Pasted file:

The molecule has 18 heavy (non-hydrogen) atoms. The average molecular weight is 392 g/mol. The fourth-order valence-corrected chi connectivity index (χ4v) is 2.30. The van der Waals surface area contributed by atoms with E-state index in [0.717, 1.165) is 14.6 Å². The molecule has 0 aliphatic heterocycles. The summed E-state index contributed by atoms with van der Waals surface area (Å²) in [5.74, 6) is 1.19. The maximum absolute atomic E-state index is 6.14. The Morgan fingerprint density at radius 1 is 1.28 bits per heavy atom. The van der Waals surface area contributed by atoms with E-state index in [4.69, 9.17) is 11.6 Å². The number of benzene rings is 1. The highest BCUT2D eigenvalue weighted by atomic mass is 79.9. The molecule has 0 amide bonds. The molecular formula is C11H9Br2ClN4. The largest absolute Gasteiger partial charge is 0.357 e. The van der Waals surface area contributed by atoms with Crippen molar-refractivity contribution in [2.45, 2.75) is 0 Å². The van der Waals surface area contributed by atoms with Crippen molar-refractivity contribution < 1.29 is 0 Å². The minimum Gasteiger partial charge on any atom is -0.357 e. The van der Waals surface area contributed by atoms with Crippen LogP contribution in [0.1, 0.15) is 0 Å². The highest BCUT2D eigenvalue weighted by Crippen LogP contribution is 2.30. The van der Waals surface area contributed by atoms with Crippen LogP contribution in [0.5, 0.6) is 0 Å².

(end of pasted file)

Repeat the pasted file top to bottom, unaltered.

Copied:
The molecule has 18 heavy (non-hydrogen) atoms. The average molecular weight is 392 g/mol. The fourth-order valence-corrected chi connectivity index (χ4v) is 2.30. The van der Waals surface area contributed by atoms with E-state index in [0.717, 1.165) is 14.6 Å². The molecule has 0 aliphatic heterocycles. The summed E-state index contributed by atoms with van der Waals surface area (Å²) in [5.74, 6) is 1.19. The maximum absolute atomic E-state index is 6.14. The Morgan fingerprint density at radius 1 is 1.28 bits per heavy atom. The van der Waals surface area contributed by atoms with E-state index in [4.69, 9.17) is 11.6 Å². The number of benzene rings is 1. The highest BCUT2D eigenvalue weighted by atomic mass is 79.9. The molecule has 0 amide bonds. The molecular formula is C11H9Br2ClN4. The largest absolute Gasteiger partial charge is 0.357 e. The van der Waals surface area contributed by atoms with Crippen molar-refractivity contribution in [2.45, 2.75) is 0 Å². The van der Waals surface area contributed by atoms with Crippen molar-refractivity contribution < 1.29 is 0 Å². The minimum Gasteiger partial charge on any atom is -0.357 e. The van der Waals surface area contributed by atoms with Crippen LogP contribution in [0.1, 0.15) is 0 Å². The highest BCUT2D eigenvalue weighted by Crippen LogP contribution is 2.30. The van der Waals surface area contributed by atoms with Crippen LogP contribution in [0.5, 0.6) is 0 Å².